On Fear and Courage and Stepping out into the World Anyway by Rabbi Dusty Klass

This year during Elul, my chevruta (study partner) Rabbi Leah Citrin I have been reading Psalm 27 each day as part of our preparation for the High Holy Days. I am not usually one for routines – I don’t like the idea of being tied to a daily task, or I forget once, decide I have failed, and call the whole thing off. So I have been surprised to discover how meaningful I have found this month-long routine.

Each day, something new in the text jumps out at me – a word or a phrase, or a connection to the High Holy Days that I had never noticed before. The other day, as I was pondering the themes of fear and courage, I realized that Psalm 27 begins with courageous words negating fear, and ends with fearful words seeking courage.

The psalm begins confidently: “Adonai is my light and the one who saves me, who shall I fear? Adonai strengthens my life, of whom should I be scared?” Here, God serves as bodyguard, standing just close enough to intimidate the most dangerous of foes, watching intently, just in case. The psalmist feels safe, brave, protected by God.

How easy it is to be brave when we feel supported, when we know we have backup.

But soon the psalmist’s confidence wavers – is God actually present? What if God doesn’t want to protect her, doesn’t feel she deserves protection? How can we know that the people who say they have our backs actually do?

“Do not hide your face from me,” the psalmist pleads in verse 9, “You have been my help, do not abandon me!”

It is much harder to face our fears when we feel unsure, when we feel alone, when we look around and cannot see the support we seek.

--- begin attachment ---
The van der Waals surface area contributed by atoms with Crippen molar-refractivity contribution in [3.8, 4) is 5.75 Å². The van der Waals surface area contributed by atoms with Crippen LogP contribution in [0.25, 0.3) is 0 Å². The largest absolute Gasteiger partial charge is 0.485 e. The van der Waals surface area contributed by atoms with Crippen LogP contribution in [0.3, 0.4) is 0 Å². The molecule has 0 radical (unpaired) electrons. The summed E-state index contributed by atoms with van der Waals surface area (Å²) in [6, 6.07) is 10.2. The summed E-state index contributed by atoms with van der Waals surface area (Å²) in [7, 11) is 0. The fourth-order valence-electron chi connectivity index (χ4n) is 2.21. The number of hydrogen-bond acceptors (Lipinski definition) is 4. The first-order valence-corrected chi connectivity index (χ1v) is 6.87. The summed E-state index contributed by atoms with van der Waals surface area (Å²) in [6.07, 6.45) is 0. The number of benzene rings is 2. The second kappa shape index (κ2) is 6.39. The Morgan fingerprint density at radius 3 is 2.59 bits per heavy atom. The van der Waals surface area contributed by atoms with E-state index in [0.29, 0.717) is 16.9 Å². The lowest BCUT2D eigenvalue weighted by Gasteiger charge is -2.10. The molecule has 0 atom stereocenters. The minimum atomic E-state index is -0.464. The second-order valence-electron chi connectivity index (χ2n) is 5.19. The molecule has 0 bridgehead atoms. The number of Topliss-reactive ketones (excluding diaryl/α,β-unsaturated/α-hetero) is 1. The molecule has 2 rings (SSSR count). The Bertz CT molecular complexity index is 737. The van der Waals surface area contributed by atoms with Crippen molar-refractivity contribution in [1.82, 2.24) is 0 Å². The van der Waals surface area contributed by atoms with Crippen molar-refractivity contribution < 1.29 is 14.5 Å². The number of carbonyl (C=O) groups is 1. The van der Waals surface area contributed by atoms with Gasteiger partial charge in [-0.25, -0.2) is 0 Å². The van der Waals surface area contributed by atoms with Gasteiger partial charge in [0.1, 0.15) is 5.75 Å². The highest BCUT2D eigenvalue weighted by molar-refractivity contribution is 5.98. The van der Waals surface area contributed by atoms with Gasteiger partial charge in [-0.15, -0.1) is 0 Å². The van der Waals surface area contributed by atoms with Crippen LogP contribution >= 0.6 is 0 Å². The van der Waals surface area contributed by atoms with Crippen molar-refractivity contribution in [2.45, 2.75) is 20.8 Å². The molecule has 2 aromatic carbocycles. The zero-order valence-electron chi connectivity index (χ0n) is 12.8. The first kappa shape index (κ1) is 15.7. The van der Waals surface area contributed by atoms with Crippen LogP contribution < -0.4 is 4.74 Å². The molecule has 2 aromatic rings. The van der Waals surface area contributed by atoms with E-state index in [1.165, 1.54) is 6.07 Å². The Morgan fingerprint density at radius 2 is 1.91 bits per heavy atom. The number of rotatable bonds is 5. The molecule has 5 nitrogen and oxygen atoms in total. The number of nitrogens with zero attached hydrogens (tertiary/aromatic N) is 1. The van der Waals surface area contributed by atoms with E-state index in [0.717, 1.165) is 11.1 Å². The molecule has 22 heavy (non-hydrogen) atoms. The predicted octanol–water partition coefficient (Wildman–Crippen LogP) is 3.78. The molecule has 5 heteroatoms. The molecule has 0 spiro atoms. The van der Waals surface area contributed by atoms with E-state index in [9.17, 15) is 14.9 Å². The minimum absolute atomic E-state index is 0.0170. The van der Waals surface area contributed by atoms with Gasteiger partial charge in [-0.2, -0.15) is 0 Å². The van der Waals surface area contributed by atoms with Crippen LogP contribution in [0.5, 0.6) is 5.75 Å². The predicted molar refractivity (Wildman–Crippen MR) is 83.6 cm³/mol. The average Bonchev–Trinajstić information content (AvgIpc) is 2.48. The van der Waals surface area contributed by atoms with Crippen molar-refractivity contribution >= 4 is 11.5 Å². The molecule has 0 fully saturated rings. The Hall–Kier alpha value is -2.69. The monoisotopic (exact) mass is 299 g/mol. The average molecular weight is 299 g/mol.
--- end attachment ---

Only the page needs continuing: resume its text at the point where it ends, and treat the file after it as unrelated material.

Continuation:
By the second to last verse of the text, the psalmist is almost at a loss for words: “If I didn’t believe I will get to see the goodness of God in this lifetime…” the text trails off here, the sentence unfinished, the unspoken question lingering. Is it even worth it to take the risk? What if I don’t make it?

And yet, in her most fearful moment, the psalmist chooses courage. The text concludes: “Have hope in Adonai – be of good courage and strengthen your heart. Have hope in Adonai.”

To truly live, we have to be a little afraid – because to truly be alive is to be keenly aware that life is temporary, and that any day could be our last. The High Holy Days make sure to remind us of that truth over and over again: “On Rosh Hashana it is written and on Yom Kippur it is sealed – who shall live and who shall die…”

And yet, too much fear can also keep us from living. Fear can start us off on a spiral until we wonder – is it even worth it to take the risk? Fear can paralyze, cause us to close off and shut down, fear can lead us to avoid experiences and pass up on opportunities.

Reading Psalm 27 every day reminds me to hold both of these truths. We get to be afraid, because the world can be a scary place. We get to acknowledge that fear, we get to explore that fear, we get to feel that fear. But in the end, to live is to have hope. To live is to work to strengthen our hearts, to bolster ourselves despite our fears, and step out into the world anyway.